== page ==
2.6.1. Fourier Transform Infrared Spectroscopy

The attachment of TiO2 nano-particles on the cotton fabric was observed by the surface chemical analysis of the samples by a Fourier transform infrared (FTIR) spectrophotometer equipped with an attenuated total reflection (ATR) accessory (Spectrum 100, Perkin Elmer Ltd., Waltham, MA, USA). The FTIR-ATR spectra of pure cotton fabric, TiO2-coated and TiO2/dye-coated cotton fabrics were obtained in the scanning range of 650–4000 cm−1 with an average of 64 scans of each fabric.

2.6.2. Photo-Catalytic Degradation of RhB

The self-cleaning performance of theTiO2-coated and dye/TiO2-coated fabrics was evaluated by the photo-catalytic degradation of RhB according to procedure reported in [8]. The decomposition of RhB was assessed by measuring the decrease in its concentration during the exposure to visible light irradiation. In detail, 3 g of each of the cotton fabric samples was cut into pieces of 1 cm × 1 cm dimensions. These pieces were soaked in 100 mL of the RhB dye aqueous solution (18 mg/L) in a 250 mL glass beaker. The cotton fabric pieces were shaken well in the dye solution and kept in the dark for 1 h to achieve the absorption–desorption equilibrium. The beakers with a test specimen were exposed to visible light under Philip fluorescent lamps with light intensity of 5.2–5.3 mW·cm−2 on the top of samples while vigorously shaking. A total of 10 mL of the target dye solution was taken out from the beakers after regular time intervals for 6 h and the UV-Visible absorption spectra were recorded on a UV-Visible UH5300 spectrophotometer (Hitachi, Tokyo, Japan). The decrease in the concentration of RhB was estimated by comparison with the concentration of RhB at 555 nm (λmax of RhB).

2.6.3. Color Yield Measurements

The quantitative self-cleaning efficiency of the dye/TiO2-coated fabrics was evaluated by color yield by reflectance measured at given wavelength intervals in the visible spectrum by a reflectance spectrophotometer (Macbeth Color-Eye 7000A, X-Rite, Grand Rapids, MI, USA) by using a D65 illuminant and 10° standard observer. The reflectance measurements were taken for each sample three times from 400 to 700 nm with 10 nm intervals. K/S values were obtained by using the Kubelka–Munk Equation (1) as reported in [29],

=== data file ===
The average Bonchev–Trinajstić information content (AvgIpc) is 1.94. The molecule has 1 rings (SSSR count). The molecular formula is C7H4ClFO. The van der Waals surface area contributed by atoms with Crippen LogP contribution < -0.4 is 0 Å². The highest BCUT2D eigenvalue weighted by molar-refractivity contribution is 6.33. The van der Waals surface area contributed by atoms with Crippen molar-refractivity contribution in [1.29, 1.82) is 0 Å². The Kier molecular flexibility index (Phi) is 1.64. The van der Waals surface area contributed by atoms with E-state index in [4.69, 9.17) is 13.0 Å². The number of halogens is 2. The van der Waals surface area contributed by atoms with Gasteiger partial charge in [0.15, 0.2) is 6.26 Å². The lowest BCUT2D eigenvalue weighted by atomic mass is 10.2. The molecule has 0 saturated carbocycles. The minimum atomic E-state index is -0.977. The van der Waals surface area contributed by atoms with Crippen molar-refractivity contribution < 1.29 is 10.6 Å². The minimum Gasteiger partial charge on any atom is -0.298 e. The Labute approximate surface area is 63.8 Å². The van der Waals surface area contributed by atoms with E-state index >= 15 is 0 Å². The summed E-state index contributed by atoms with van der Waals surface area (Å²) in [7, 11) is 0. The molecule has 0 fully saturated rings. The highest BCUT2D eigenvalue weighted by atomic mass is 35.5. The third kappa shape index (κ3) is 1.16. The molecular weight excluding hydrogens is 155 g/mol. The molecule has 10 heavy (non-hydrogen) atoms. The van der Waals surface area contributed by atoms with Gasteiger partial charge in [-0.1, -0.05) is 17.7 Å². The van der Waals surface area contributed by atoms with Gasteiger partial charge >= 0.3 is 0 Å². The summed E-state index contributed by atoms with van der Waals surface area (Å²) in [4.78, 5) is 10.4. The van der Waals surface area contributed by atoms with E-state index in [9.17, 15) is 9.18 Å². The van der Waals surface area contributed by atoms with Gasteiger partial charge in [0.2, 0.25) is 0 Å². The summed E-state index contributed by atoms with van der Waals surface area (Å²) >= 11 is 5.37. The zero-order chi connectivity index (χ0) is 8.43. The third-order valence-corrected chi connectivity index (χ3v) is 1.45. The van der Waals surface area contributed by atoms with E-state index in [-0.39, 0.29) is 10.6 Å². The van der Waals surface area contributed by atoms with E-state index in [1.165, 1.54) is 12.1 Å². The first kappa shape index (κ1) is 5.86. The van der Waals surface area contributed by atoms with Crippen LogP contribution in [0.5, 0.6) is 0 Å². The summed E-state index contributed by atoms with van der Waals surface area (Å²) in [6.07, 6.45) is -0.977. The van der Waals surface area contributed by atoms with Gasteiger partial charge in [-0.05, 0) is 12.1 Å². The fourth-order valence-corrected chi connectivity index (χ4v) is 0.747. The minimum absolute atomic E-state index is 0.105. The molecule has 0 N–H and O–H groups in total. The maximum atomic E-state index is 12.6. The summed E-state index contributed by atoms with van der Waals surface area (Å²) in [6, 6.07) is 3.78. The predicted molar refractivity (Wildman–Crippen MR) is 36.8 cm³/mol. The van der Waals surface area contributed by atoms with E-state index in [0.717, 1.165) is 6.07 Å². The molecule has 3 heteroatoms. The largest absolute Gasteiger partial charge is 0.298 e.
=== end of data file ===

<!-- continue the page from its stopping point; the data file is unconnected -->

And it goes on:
K S = ( 1 R ) 2 2 R
where K is the absorption coefficient of the colorant, S is the scattering coefficient of the colored substrate and R is the reflectance of the colored sample. The higher the K/S value, the greater the dye uptake is, resulting in a better color yield.

2.6.4. CIE Color Coordinates

The CIE (Comission Internationale de l’Eclairage (International Commission on Illumination)) color coordinates, i.e., L* (lightness and darkness), a* (redness and greenness) and b* (yellowness and blueness) were also obtained by reflectance spectrophotometer (Macbeth Color-Eye 7000A) by using D65 illuminant and 10° standard observer.

2.6.5. Surface Morphology

Surface morphologies of the pure cotton fabric, TiO2 coated cotton fabric and dye/TiO2 coated cotton fabrics were studied using Scanning Electron Microscope (JSM-6490, JEOL, Tokyo, Japan).

3. Results and Discussion

3.1. Fourier Transform Infrared Spectroscopy